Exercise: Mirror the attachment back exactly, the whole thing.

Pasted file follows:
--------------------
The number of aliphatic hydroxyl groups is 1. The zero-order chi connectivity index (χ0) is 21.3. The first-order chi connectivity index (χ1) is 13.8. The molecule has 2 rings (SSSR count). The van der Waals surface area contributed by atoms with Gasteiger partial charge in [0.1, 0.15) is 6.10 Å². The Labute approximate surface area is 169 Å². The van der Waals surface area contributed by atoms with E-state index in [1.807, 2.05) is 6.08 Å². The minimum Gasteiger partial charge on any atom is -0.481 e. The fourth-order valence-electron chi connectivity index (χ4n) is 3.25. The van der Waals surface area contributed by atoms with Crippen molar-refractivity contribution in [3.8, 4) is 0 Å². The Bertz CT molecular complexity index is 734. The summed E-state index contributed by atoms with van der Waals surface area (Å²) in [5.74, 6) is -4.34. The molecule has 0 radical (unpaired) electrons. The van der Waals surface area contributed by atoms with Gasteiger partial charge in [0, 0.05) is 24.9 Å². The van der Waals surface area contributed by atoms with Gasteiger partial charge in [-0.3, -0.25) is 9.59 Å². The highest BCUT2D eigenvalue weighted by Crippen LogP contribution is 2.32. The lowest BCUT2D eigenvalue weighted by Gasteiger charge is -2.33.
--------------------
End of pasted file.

The number of aliphatic hydroxyl groups is 1. The zero-order chi connectivity index (χ0) is 21.3. The first-order chi connectivity index (χ1) is 13.8. The molecule has 2 rings (SSSR count). The van der Waals surface area contributed by atoms with Gasteiger partial charge in [0.1, 0.15) is 6.10 Å². The Labute approximate surface area is 169 Å². The van der Waals surface area contributed by atoms with E-state index in [1.807, 2.05) is 6.08 Å². The minimum Gasteiger partial charge on any atom is -0.481 e. The fourth-order valence-electron chi connectivity index (χ4n) is 3.25. The van der Waals surface area contributed by atoms with Crippen molar-refractivity contribution in [3.8, 4) is 0 Å². The Bertz CT molecular complexity index is 734. The summed E-state index contributed by atoms with van der Waals surface area (Å²) in [5.74, 6) is -4.34. The molecule has 0 radical (unpaired) electrons. The van der Waals surface area contributed by atoms with Gasteiger partial charge in [0, 0.05) is 24.9 Å². The van der Waals surface area contributed by atoms with Gasteiger partial charge in [-0.3, -0.25) is 9.59 Å². The highest BCUT2D eigenvalue weighted by Crippen LogP contribution is 2.32. The lowest BCUT2D eigenvalue weighted by Gasteiger charge is -2.33.